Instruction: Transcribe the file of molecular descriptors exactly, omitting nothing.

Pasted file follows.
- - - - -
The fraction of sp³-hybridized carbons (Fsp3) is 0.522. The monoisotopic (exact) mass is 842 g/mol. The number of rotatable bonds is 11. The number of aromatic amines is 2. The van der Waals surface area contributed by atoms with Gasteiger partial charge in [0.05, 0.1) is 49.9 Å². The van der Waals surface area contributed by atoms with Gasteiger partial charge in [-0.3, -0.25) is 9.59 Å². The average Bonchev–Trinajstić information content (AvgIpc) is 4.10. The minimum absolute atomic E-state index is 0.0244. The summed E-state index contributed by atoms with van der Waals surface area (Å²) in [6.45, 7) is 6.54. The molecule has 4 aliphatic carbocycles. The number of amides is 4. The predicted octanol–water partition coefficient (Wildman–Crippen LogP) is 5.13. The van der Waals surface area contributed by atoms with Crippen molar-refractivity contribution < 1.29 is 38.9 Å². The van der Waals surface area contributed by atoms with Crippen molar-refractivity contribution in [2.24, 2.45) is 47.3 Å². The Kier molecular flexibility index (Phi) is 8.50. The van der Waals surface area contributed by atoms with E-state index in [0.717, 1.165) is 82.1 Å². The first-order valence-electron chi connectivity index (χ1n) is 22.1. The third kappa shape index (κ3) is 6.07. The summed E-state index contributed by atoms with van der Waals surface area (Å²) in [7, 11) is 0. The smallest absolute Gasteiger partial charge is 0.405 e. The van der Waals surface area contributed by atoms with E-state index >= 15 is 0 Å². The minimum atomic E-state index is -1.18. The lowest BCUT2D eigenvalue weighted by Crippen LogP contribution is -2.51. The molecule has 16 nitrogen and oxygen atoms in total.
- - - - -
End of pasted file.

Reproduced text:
The fraction of sp³-hybridized carbons (Fsp3) is 0.522. The monoisotopic (exact) mass is 842 g/mol. The number of rotatable bonds is 11. The number of aromatic amines is 2. The van der Waals surface area contributed by atoms with Gasteiger partial charge in [0.05, 0.1) is 49.9 Å². The van der Waals surface area contributed by atoms with Gasteiger partial charge in [-0.3, -0.25) is 9.59 Å². The average Bonchev–Trinajstić information content (AvgIpc) is 4.10. The minimum absolute atomic E-state index is 0.0244. The summed E-state index contributed by atoms with van der Waals surface area (Å²) in [6.45, 7) is 6.54. The molecule has 4 aliphatic carbocycles. The number of amides is 4. The predicted octanol–water partition coefficient (Wildman–Crippen LogP) is 5.13. The van der Waals surface area contributed by atoms with Crippen molar-refractivity contribution < 1.29 is 38.9 Å². The van der Waals surface area contributed by atoms with Crippen molar-refractivity contribution in [2.24, 2.45) is 47.3 Å². The Kier molecular flexibility index (Phi) is 8.50. The van der Waals surface area contributed by atoms with E-state index in [0.717, 1.165) is 82.1 Å². The first-order valence-electron chi connectivity index (χ1n) is 22.1. The third kappa shape index (κ3) is 6.07. The summed E-state index contributed by atoms with van der Waals surface area (Å²) in [7, 11) is 0. The smallest absolute Gasteiger partial charge is 0.405 e. The van der Waals surface area contributed by atoms with E-state index >= 15 is 0 Å². The minimum atomic E-state index is -1.18. The lowest BCUT2D eigenvalue weighted by Crippen LogP contribution is -2.51. The molecule has 16 nitrogen and oxygen atoms in total.